Usually, when dogs react poorly to the facilities, it is because they are not socialized.

Instead of canceling all of your plans, it may be a good idea to think about boarding your puppy with a private dog boarding professional.

 

5 Ways to Prepare Your Dog For Boarding

Preparing your dog for boarding and other alternatives makes the process much smoother.

On top of that, if you're like me, you'll be relieved knowing your beloved pets will be okay.

Listed below are five ways to prepare your dog for boarding facilities.

Introduce Them To The Location

The first item on this list is introducing them to the location. 

If your dog has never been to the boarding facility, I recommend talking directly with the owners.

If possible, schedule a tour with your dog. Take them twice, once on the leash and the next time off the leash.

One of the biggest causes of anxiety is fear and confusion in unfamiliar situations or locations. Taking away this reason can lead to a calmer stay.

It also helps to walk them around the location, not just inside. 

For example, walk your dog around the facility at different times of the day.

Walking them during the morning, afternoon, and night can assist them in getting used to their new surroundings.

Prepare Your Dog's Favorite Items

Another thing you can do is prepare your dog's favorite items. We touched on this earlier, but it is crucial.

If you know your silly pup has favorite items they can't live without, make sure you bring them with you.

Pack one backpack with these items. This way, the employees can use the tools to help your dog transition during their stay.

This also goes for food, medications, and treats.

Most dog boarding facilities provide all the necessary items, but every dog has a preference.

This is super important, especially if your dog has a medical condition and needs a special diet.

Start Socializing at a Young Age

Start Socializing at a Young Age

Thirdly, socialize your dog young. Not all of us buy or adopt dogs, though, as puppies.

But the sooner you introduce your dog to new situations, people, and pets, the better.

Socializing takes time, patience, and tricks up your sleeve.

Some dog breeds are easy-to-train and socialize, while others are hard-headed with difficult personalities. 

Doggy playdates and frequent walks in busy areas can help your new dog get accustomed to new smells, loud noises, and busy streets.

After each positive encounter, provide your dog with a treat. This positive reward helps train your dog successfully.

How to prepare your dog for boarding Meet and Great with Employees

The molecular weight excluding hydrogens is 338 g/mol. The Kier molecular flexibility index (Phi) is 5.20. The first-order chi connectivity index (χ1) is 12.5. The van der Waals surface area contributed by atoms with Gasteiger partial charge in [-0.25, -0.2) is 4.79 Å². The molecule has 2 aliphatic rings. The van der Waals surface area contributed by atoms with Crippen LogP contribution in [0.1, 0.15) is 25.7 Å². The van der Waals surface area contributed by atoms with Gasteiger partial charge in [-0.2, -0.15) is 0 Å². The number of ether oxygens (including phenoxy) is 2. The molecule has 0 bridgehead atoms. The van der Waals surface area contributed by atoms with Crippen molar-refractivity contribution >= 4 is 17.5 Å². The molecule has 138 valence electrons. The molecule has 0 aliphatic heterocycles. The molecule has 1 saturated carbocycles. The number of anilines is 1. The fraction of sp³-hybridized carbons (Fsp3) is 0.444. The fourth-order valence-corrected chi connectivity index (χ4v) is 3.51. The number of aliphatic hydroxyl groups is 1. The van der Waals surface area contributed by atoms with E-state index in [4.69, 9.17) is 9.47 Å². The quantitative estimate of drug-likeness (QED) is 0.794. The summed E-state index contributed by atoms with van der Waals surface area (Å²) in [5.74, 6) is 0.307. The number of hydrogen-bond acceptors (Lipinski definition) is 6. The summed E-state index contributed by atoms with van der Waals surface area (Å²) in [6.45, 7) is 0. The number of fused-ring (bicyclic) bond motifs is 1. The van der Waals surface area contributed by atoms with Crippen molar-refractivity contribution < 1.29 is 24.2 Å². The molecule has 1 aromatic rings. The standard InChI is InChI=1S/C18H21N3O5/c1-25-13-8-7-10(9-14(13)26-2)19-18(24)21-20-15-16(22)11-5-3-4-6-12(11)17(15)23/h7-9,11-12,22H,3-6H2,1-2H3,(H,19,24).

Meet and Great with Employees

The fourth item on our list is closely tied to the first item on this list. 

Not only should your dog get used to the location, but also the people in charge of taking care of them.

This is especially important if you are thinking of boarding your dog with a private, professional dog boarder.

Usually, in these situations, dog boarders use their home, which has plenty of space.

They sometimes have other pets or only take one dog at a time.

While it's a more expensive option, your dog gets personalized one-on-one attention.

Start with small steps when introducing your dog to the employees or dog border.

Walk with your pet on a leash. Even if your dog is the friendliest and has never reacted aggressively, there is always a first time for everything.

To avoid this, keep them on a leash and close by.

Let your dog slowly get close to the dog boarder and smell them.

I recommend doing this multiple times before your vacation begins.

Take Your Dog for a Check-Up First

Last but not least, it is better to be safe than sorry.

Before going on a vacation and leaving your dog in the care of a professional, take them to a quick check-up vet visit.

During this visit, your vet can ensure your dog is safe, clean, and healthy.

They can check for fleas, allergic reactions, and other conditions, so it doesn't spread to the dogs sharing the space in the facility.

After your dog gets back, retake them. This way, you can compare.

Other dogs in close kennels sometimes have bugs or illnesses that spread quickly.

Conclusion

All in all, our beloved pets should enjoy a vacation, just like us.

However, it's not always possible to take them with us.

When this is the same, dog boarding facilities are a great option, but you should prepare your loving dog for the transition.